Summer Reading Program

Welcome to Campbellsville University and to the 2013 Summer Reading Program

Campbellsville University’s Summer Reading Program provides incoming freshmen with a shared intellectual experience and engages you in the University’s academic community even before you arrive on campus.

This year’s selection is an inspirational novel.

Amazon.com Review

 

 

Part melodrama and part parable, Mitch Albom's BOOK,  The Five People You Meet in Heaven, weaves together three stories, all told about the same man: 83-year-old Eddie, the head maintenance person at Ruby Point Amusement Park. As the novel opens, readers are told that Eddie, unsuspecting, is only minutes away from death as he goes about his typical business at the park. Albom then traces Eddie's world through his tragic final moments, his funeral, and the ensuing days as friends clean out his apartment and adjust to life without him. In alternating sections, Albom flashes back to Eddie's birthdays, telling his life story as a kind of progress report over candles and cake each year. And in the third and last thread of the novel, Albom follows Eddie into heaven where the maintenance man sequentially encounters five pivotal figures from his life (a la A Christmas Carol). Each person has been waiting for him in heaven, and, as Albom reveals, each life (and death) was woven into Eddie's own in ways he never suspected. Each soul has a story to tell, a secret to reveal, and a lesson to share. Through them Eddie understands the meaning of his own life even as his arrival brings closure to theirs.

 

 


On Being an Active Reader

Have you ever been reading something—your eyes scanning across the page, the words flashing through your mind—and then realized that you don’t remember anything that you just read? Too often, we are passive readers: the words flow over us, but the meaning escapes us, which isn’t really reading at all.
Becoming an active rather than a passive reader is important for your college success. Active readers engage with the texts they are reading by asking questions, challenging ideas, making connections, looking up unfamiliar vocabulary or allusions, and discussing ideas with others. Often, an active reader will read with a pen in hand, making margin notes as he or she reads. Your copy of The Five People You Meet In Heaven is your own, so don’t be afraid to mark it as you read.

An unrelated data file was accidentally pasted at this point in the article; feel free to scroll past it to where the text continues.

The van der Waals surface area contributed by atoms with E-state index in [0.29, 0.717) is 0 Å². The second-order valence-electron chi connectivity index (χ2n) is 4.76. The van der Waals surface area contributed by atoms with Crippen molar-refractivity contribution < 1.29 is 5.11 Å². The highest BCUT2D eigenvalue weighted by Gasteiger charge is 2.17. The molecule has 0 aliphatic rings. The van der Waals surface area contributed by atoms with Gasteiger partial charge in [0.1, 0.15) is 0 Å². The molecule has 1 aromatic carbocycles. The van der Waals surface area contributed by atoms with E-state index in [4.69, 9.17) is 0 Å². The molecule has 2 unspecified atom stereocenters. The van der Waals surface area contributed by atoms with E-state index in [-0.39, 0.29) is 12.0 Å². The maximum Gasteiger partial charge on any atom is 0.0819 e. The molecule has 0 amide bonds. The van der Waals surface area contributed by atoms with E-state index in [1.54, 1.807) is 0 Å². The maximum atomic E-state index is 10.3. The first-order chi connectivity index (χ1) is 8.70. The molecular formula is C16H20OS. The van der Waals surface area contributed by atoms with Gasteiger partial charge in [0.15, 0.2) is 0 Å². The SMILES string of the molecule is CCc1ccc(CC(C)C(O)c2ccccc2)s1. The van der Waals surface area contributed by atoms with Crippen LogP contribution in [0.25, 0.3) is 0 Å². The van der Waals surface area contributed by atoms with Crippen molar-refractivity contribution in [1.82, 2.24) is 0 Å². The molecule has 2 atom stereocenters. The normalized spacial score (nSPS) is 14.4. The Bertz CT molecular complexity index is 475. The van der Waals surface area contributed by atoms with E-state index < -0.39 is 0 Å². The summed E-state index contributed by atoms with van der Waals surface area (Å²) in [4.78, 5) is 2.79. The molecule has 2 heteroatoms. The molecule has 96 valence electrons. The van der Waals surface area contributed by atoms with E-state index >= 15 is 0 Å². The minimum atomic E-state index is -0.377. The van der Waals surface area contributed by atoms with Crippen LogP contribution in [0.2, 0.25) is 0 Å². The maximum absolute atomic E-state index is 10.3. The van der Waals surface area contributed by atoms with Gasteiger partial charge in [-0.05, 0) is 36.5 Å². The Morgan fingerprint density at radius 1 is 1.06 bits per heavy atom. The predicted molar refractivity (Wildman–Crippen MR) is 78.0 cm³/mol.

Practicing the habits of the active reader will help you to respond to the following discussion questions. Write responses to the questions and bring them with you when you arrive for the Fall 2013 semester. These questions will guide our discussion of The Five People You Meet In Heaven in your freshmen orientation course.
(This section is revised from Dr. Beth Kemper’s work, 2006)



Discussion Questions for The Five People You Meet in Heaven

  1. In The Five People You Meet in Heaven it says "all endings are also beginnings." What does this mean? How has it been true in your life? Is this comforting, sad--what emotions does this idea arouse in you? How can knowing this be helpful?
  2. Throughout the novel, we learn about Eddie by hearing about various birthdays. What do these birthdays teach us about him? What do they add to the story? Why did Albom choose birthdays for this purpose? 
  3. Who are the five people he meets in heaven? What is the significance of each? The five people are not necessarily who Eddie would have expected to meet. What might Albom be saying about the way our lives touch other lives and what is significant? 
  4. The old woman tells Eddie, "you have peace when you make it with yourself." Do you believe this is true? What would you say to Eddie when he laments that he accomplished nothing with his life? Discuss what has he accomplished.
  5.  Briefly recall the five lessons Eddie learns. How might these be important for all of us? Share which five people might meet you in heaven, and what additional or different lessons might be important to your life.
  6. Discuss how Albom's The Five People You Meet in Heaven has provided you with a different perspective of your life.